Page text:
Week 6: Do you remember the viral “Ice Bucket Challenge”?

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(via USAtoday)

Do you remember the “Ice Bucket Challenge” where people dumb an icy water bucket over their heads to solicit donations before nominating others to do the same?

Back in 2014, the “Ice Bucket Challenge” was a huge success in raising social awareness and funds for Amyotrophic Lateral Sclerosis, also known as ALS, a neurological disorder. “Ice Bucket Challenge” went viral on the Internet with thousands of videos, lots of celebrity such as Anna Wintour, Mark Zuckerberg, Rita Ora… also made the videos. Just like other social activism activities, “Ice Bucket Challenge” received both supports and dismissal.

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(Mark Zuckerberg doing the “Ice Bucket Challenge”, via gnovisjournal)

People who dismissed claimed this campaign has no connection to the real world and associated it with “slacktivism”. Others said the way people dumped buckets of ice over one’s head to post the videos on Facebook seemed too silly.

Despite all the slacktivism claims, “Ice Bucket Challenge” campaign raised over $100 million dollars to the ALS Association within 30 days and from that fundraising, the researchers have discovered a new gene associated with ALS diseases, thus shed lights for possible treatments.

I used “Ice Bucket Challenge” as an example of social activism several times in my classroom. I had my students analyzed this viral campaign and we were able to list some of the factors that made “Ice Bucket Challenge” meaningful and worthwhile.

Firstly, the “Ice Bucket Challenge” had a clear and simple goal. I and my students think that having a clear and simple goal is a really important factor for an online social activism to succeed. The “Ice Bucket Challenge’s goal was to raise funds for ALS research and ALS’s victims, very simple and clear. People want something easy to understand, a long-written post about the goal of an online social activism would not create large involvement from Internet citizens since people don’t have much time to read.

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(via Giphy)

Secondly, the entertaining nature of “Ice Bucket Challenge” created a weave on the Internet at that time because people enjoyed watching their friends, their family members and the celebrities they admire dumb an icy water bucket over their heads.

I also noted to my students that when they participate in such viral campaign, they should not try to do too much to entertain people but they should always focus on the main purposes of the campaign. Students need to be clear whether they just want personal attention or they really want to raise awareness when participating in online social campaigns. For example, I didn’t support people who wore too revealing clothes and had others dumb ice buckets over their heads just to get sexy, get personal attention but didn’t even mention the name and purpose of the Ice Bucket Challenge in their videos.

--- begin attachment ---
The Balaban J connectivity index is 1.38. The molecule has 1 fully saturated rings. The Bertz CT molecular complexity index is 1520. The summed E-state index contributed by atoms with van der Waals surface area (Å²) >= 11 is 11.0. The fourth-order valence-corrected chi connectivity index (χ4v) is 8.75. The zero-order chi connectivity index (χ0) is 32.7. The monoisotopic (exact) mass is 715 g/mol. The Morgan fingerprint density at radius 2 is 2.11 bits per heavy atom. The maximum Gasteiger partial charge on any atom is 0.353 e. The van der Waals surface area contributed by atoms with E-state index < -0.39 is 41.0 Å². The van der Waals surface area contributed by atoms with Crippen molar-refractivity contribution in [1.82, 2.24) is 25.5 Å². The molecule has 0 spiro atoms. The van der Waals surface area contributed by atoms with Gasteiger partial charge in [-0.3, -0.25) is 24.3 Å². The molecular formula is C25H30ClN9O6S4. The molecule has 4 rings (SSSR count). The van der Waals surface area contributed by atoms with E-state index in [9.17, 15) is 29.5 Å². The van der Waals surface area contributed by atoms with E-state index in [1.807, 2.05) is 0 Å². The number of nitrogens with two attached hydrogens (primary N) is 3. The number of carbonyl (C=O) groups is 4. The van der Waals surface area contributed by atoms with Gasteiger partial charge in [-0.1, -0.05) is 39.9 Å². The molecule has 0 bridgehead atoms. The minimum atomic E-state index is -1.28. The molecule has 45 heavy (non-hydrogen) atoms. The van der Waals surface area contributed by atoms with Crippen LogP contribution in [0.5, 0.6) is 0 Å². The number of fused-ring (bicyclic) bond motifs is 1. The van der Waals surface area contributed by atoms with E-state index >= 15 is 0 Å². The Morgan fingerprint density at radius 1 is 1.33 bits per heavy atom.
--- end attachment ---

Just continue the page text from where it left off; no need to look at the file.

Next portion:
In general, the Ice Bucket Challenge is a great example of how online social activism can create a better society. For students, when participating in any online social campaign, they shouldn’t do it just to get personal attention, get more “likes”, get more “followers”, rather they need to help deliver the authentic messages of the campaign. By this way, online social activism will become meaningful and worthwhile.

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6 thoughts on “Week 6: Do you remember the viral “Ice Bucket Challenge”?”

  1. I think it is neat that you incorporated the Ice Bucket Challenge in your classroom. As well good idea to link certain stipulations to it for your students. I agree, while it had some critics I believe it overall raised awareness and certainly a generous amount of money for ALS.

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  2. I liked that you also addressed the idea that the activism can be hijacked by attention seeking and people looking to promote themselves. I think that this is good for teaching the students to think critically about what they are doing and why they are doing it.

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  3. Something you said really resonated with me in your post this week, you said, “I also noted to my students that when they participate in such viral campaign, they should not try to do too much to entertain people but they should always focus on the main purposes of the campaign.” I think when something goes viral, sometimes that reason it was started in the first place plays second fiddle to the entertainment, or thrill of the popularity. Reminding kids that if they choose to be a social activist online in this way, pick your cause and your intention and above all, stick to that. I really like that and appreciate that you incorporated that into your teaching. Authenticity is so important, and it is even more important when you’re behind a computer without some of the personal touches you get when you are face to face.

    Thanks for your post! 🙂

    Liked by 1 person

    1. Thank you Dani. Some online social activism go along with real life activities such as parades, petitions, march. It would be great that we and our students along with supporting by “share”, online donation, we can also join these real life activities where we present physically.

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